to the delay if a path goes through a client twice ?

--
FA
 


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Re: latencies, signal flows and some deep thinkos

Stéphane Letz
In reply to this post by Paul Davis

Le 12 mai 05, à 12:58, Paul Davis a écrit :

> The last three days over on #ardour have involved some brain-melting
> discussions of how ardour handles latencies caused by JACK and by
> various plugins. During those discussions, some observations about
> JACK have slowly emerged, grown and reached the point in my mind where
> there is a fully formed crisis.
>
> Although it was never part of the original specification or idea for
> JACK, it became clear some time ago that providing an API that allows
> clients to measure the latencies in various signal pathways is
> important. We added a way for clients to set the latency of their
> specific ports, and to determine the total latency for a signal
> between a given port and some physical input or output.
>
> This scheme, however, is fundamentally inadequate, because JACK can
> only traverse signal pathways represented by port connections. These
> are obviously important pathways, but they are not the only ones. A
> substantial number of JACK clients have pairs of inputs and outputs
> that they create an internal pathway between. The example client is an
> example of this - it copies data from its input port to its
> output. JACK does not know that there is any signal flow between these
> ports, and if you ask for the latency of a signal that will arrive at
> the inputs of that client, you will always get zero, even if it
> actually continues on through the outputs to some physical output.
>
> In essence, jackd has a totally incomplete view of the signal pathways
> in the port graph because it only knows about port connections, and
> this prevents the total latency values from ever being correct except
> in very simple situations.
>
> However, it gets a little worse. At the moment, the API for checking
> total latencies is unidirectional. If you ask about an output port,
> you get a number that is supposed to represent the delay between
> delivering data to this port and it emerging from a physical/terminal
> output. For an input port, its the delay between the data arriving at
> a physical/terminal port and the one you are querying about.
>
> I don't think that this is adequate. I suspect that it ought to be
> possible to ask the question in either direction:
>
> "how long has it been since the data arriving at this port
>    arrived at a physical/terminal port?"
>
> "how long will it be until the data delivered to this port
>    will arrive at a physical/terminal port?"
>
> I have some ideas on how to solve the first part of the problem, and
> clearly the second part involves an API change/extension, but I will
> leave those suggestions until other people have commented on the
> issues.
>
> --p
>
>

I suggest that before presenting a solution, you describe the problem
you want to solve: I guess latencies compensation in Ardour.
This would help...

Stephane



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Re: latencies, signal flows and some deep thinkos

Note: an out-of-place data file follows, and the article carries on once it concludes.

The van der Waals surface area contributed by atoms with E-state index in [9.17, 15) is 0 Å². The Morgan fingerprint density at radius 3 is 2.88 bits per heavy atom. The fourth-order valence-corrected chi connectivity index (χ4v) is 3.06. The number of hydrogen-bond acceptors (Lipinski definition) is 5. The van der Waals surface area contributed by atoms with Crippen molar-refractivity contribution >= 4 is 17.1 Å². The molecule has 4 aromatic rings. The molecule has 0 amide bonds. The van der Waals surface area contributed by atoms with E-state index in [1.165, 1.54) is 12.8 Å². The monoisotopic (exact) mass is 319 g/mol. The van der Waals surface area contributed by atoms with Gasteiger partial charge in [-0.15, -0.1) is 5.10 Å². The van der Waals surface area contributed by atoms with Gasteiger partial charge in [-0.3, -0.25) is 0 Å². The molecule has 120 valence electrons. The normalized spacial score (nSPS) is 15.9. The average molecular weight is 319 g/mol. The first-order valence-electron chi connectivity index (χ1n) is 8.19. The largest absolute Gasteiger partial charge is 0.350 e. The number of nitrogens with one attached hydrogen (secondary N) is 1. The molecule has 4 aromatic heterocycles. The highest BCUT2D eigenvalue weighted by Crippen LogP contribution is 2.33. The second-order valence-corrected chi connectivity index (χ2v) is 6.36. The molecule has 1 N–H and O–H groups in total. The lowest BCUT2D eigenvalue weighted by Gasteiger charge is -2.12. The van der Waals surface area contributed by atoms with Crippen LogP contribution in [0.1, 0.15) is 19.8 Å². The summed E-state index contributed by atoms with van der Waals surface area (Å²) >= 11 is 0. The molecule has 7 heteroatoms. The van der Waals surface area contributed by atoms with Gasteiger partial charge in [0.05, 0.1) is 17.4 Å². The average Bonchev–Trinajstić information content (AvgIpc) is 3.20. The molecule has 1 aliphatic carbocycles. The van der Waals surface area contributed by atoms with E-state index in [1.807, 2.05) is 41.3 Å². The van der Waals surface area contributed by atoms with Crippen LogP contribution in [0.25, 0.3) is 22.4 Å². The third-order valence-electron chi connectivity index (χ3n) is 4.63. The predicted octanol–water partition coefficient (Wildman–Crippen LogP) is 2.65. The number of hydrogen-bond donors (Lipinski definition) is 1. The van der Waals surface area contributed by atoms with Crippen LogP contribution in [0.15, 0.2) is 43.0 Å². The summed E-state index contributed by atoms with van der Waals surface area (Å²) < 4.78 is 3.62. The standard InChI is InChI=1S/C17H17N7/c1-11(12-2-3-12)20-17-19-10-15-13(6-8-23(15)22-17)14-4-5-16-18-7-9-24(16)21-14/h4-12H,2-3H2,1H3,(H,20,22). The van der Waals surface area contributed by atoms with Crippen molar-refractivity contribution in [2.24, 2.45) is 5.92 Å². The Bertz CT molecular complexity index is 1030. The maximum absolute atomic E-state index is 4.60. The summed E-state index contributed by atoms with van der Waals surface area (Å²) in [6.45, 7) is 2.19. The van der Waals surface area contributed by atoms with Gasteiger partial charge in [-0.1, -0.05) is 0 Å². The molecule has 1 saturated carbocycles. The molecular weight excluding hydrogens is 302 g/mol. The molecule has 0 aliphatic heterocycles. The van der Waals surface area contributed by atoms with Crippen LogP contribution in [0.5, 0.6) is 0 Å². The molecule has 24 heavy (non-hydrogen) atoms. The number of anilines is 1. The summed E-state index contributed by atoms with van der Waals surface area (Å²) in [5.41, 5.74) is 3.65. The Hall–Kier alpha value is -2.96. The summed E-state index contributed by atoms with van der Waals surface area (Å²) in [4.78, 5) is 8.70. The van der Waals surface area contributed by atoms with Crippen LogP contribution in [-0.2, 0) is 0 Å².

Karsten Wiese
In reply to this post by Paul Davis
Am Donnerstag, 12. Mai 2005 14:50 schrieb Paul Davis:

> >> In essence, jackd has a totally incomplete view of the signal pathways
> >> in the port graph because it only knows about port connections, and
> >> this prevents the total latency values from ever being correct except
> >> in very simple situations.
> >
> >Jackd could have a complete view iff all clients could somehow answer
> >the question: "what is the delay from your input port #A to your output
> >port #B ?"  (the format of the answer should allow for the ports not
> >being connected at all).
>
> well, we already have a mechanism that does the computation by
> traversing port connections. i was thinking of:
>
>   * adding a connection "type" to the connection data
>              structure, with one of two enum values: Explicit and Implicit
>   * add jack_port_wire (jack_port_t*, jack_port_t*) which
>     creates an Implicit connection between them. clients
>     that copy from port A to port B internally would
>     call this.

Could those additions be superfluous if we said instead:
        * In and Out ports of the same one jack_client are always assumed to be connected implicitly.
        * A Jack application with Ins and Outs that has no signalflow between those should register separate jack_clients.
?

>   * jack_port_connect would continue to work as it does,
>     but would mark the connection as Explicit
>
> i seem to recall that something like this idea has been proposed before.
>
> >A more serious problem is that the connections and delays inside a
> >client need not be fixed. Jackd has no way to find out the values have
> >changed, unless either it polls for them on every cycle, or there is
> >some notification mechanism from clients to jackd.
>
> this was just added to JACK CVS: jack_recompute_total_latencies() is a
> client request that causes jackd to recompute the values.
>
> >> However, it gets a little worse. At the moment, the API for checking
> >> total latencies is unidirectional. If you ask about an output port,
> >> you get a number that is supposed to represent the delay between
> >> delivering data to this port and it emerging from a physical/terminal
> >> output. For an input port, its the delay between the data arriving at
> >> a physical/terminal port and the one you are querying about.
> >